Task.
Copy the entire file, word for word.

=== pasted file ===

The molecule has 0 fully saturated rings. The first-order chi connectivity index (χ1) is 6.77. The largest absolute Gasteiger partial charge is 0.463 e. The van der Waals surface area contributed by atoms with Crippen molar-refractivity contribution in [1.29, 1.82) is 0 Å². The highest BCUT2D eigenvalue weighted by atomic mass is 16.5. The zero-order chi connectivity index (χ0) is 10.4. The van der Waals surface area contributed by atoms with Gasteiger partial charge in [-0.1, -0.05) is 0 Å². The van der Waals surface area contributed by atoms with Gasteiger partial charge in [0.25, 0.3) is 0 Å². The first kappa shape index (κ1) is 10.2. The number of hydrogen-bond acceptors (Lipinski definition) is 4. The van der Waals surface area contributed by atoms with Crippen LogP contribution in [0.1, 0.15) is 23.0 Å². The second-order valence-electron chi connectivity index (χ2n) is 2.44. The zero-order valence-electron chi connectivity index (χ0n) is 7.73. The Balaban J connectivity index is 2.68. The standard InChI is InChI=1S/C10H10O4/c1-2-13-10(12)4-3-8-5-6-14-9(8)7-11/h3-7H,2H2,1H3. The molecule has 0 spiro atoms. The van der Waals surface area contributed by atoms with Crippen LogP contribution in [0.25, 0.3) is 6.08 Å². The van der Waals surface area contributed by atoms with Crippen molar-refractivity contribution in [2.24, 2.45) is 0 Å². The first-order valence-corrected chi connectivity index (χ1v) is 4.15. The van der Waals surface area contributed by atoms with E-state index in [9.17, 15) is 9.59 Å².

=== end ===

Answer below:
The molecule has 0 fully saturated rings. The first-order chi connectivity index (χ1) is 6.77. The largest absolute Gasteiger partial charge is 0.463 e. The van der Waals surface area contributed by atoms with Crippen molar-refractivity contribution in [1.29, 1.82) is 0 Å². The highest BCUT2D eigenvalue weighted by atomic mass is 16.5. The zero-order chi connectivity index (χ0) is 10.4. The van der Waals surface area contributed by atoms with Gasteiger partial charge in [-0.1, -0.05) is 0 Å². The van der Waals surface area contributed by atoms with Gasteiger partial charge in [0.25, 0.3) is 0 Å². The first kappa shape index (κ1) is 10.2. The number of hydrogen-bond acceptors (Lipinski definition) is 4. The van der Waals surface area contributed by atoms with Crippen LogP contribution in [0.1, 0.15) is 23.0 Å². The second-order valence-electron chi connectivity index (χ2n) is 2.44. The zero-order valence-electron chi connectivity index (χ0n) is 7.73. The Balaban J connectivity index is 2.68. The standard InChI is InChI=1S/C10H10O4/c1-2-13-10(12)4-3-8-5-6-14-9(8)7-11/h3-7H,2H2,1H3. The molecule has 0 spiro atoms. The van der Waals surface area contributed by atoms with Crippen LogP contribution in [0.25, 0.3) is 6.08 Å². The van der Waals surface area contributed by atoms with Crippen molar-refractivity contribution in [2.24, 2.45) is 0 Å². The first-order valence-corrected chi connectivity index (χ1v) is 4.15. The van der Waals surface area contributed by atoms with E-state index in [9.17, 15) is 9.59 Å².